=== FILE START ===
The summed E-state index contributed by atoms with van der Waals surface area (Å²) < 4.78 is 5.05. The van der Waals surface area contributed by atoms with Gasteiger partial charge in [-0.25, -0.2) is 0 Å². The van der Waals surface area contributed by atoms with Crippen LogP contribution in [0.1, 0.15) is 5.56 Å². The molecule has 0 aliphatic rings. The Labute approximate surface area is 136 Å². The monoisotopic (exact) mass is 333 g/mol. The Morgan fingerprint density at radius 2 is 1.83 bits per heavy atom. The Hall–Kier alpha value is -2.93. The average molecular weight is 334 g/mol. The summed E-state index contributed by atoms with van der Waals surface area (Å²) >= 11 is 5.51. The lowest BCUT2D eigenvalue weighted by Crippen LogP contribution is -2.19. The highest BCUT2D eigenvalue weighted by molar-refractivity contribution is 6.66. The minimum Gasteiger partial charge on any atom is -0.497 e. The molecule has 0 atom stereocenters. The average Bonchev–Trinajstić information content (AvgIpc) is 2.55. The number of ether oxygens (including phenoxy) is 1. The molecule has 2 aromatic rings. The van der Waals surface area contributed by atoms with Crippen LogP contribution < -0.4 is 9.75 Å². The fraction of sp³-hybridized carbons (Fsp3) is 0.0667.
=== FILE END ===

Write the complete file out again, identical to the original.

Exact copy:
The summed E-state index contributed by atoms with van der Waals surface area (Å²) < 4.78 is 5.05. The van der Waals surface area contributed by atoms with Gasteiger partial charge in [-0.25, -0.2) is 0 Å². The van der Waals surface area contributed by atoms with Crippen LogP contribution in [0.1, 0.15) is 5.56 Å². The molecule has 0 aliphatic rings. The Labute approximate surface area is 136 Å². The monoisotopic (exact) mass is 333 g/mol. The Morgan fingerprint density at radius 2 is 1.83 bits per heavy atom. The Hall–Kier alpha value is -2.93. The average molecular weight is 334 g/mol. The summed E-state index contributed by atoms with van der Waals surface area (Å²) >= 11 is 5.51. The lowest BCUT2D eigenvalue weighted by Crippen LogP contribution is -2.19. The highest BCUT2D eigenvalue weighted by molar-refractivity contribution is 6.66. The minimum Gasteiger partial charge on any atom is -0.497 e. The molecule has 0 atom stereocenters. The average Bonchev–Trinajstić information content (AvgIpc) is 2.55. The number of ether oxygens (including phenoxy) is 1. The molecule has 2 aromatic rings. The van der Waals surface area contributed by atoms with Crippen LogP contribution < -0.4 is 9.75 Å². The fraction of sp³-hybridized carbons (Fsp3) is 0.0667.